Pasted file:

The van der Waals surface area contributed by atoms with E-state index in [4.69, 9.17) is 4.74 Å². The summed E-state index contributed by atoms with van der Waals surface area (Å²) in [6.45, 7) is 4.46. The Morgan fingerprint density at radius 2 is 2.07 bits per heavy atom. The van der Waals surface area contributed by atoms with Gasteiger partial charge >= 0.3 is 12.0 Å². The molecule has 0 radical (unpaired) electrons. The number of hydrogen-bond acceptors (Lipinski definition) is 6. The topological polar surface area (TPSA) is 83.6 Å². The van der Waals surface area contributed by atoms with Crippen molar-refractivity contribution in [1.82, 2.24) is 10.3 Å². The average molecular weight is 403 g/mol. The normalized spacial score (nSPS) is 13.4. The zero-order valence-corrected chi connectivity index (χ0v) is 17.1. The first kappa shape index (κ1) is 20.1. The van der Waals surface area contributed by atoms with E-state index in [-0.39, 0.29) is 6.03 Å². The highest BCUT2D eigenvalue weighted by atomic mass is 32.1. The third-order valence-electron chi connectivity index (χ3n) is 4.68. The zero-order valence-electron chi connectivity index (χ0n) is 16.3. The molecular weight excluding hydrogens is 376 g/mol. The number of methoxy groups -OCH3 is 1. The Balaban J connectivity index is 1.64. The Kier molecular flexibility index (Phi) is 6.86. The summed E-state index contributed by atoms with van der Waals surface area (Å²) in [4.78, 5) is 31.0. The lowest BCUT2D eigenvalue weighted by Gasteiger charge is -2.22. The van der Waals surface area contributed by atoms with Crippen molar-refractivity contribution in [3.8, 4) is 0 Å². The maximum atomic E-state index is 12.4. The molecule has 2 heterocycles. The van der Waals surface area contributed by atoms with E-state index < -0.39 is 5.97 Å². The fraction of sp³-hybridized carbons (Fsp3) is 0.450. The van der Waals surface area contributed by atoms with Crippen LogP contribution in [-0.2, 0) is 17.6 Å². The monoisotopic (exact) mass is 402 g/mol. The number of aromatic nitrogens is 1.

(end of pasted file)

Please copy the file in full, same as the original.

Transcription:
The van der Waals surface area contributed by atoms with E-state index in [4.69, 9.17) is 4.74 Å². The summed E-state index contributed by atoms with van der Waals surface area (Å²) in [6.45, 7) is 4.46. The Morgan fingerprint density at radius 2 is 2.07 bits per heavy atom. The van der Waals surface area contributed by atoms with Gasteiger partial charge >= 0.3 is 12.0 Å². The molecule has 0 radical (unpaired) electrons. The number of hydrogen-bond acceptors (Lipinski definition) is 6. The topological polar surface area (TPSA) is 83.6 Å². The van der Waals surface area contributed by atoms with Crippen molar-refractivity contribution in [1.82, 2.24) is 10.3 Å². The average molecular weight is 403 g/mol. The normalized spacial score (nSPS) is 13.4. The zero-order valence-corrected chi connectivity index (χ0v) is 17.1. The first kappa shape index (κ1) is 20.1. The van der Waals surface area contributed by atoms with E-state index in [-0.39, 0.29) is 6.03 Å². The highest BCUT2D eigenvalue weighted by atomic mass is 32.1. The third-order valence-electron chi connectivity index (χ3n) is 4.68. The zero-order valence-electron chi connectivity index (χ0n) is 16.3. The molecular weight excluding hydrogens is 376 g/mol. The number of methoxy groups -OCH3 is 1. The Balaban J connectivity index is 1.64. The Kier molecular flexibility index (Phi) is 6.86. The summed E-state index contributed by atoms with van der Waals surface area (Å²) in [4.78, 5) is 31.0. The lowest BCUT2D eigenvalue weighted by Gasteiger charge is -2.22. The van der Waals surface area contributed by atoms with Crippen molar-refractivity contribution in [3.8, 4) is 0 Å². The maximum atomic E-state index is 12.4. The molecule has 2 heterocycles. The van der Waals surface area contributed by atoms with E-state index < -0.39 is 5.97 Å². The fraction of sp³-hybridized carbons (Fsp3) is 0.450. The van der Waals surface area contributed by atoms with Crippen LogP contribution in [-0.2, 0) is 17.6 Å². The monoisotopic (exact) mass is 402 g/mol. The number of aromatic nitrogens is 1.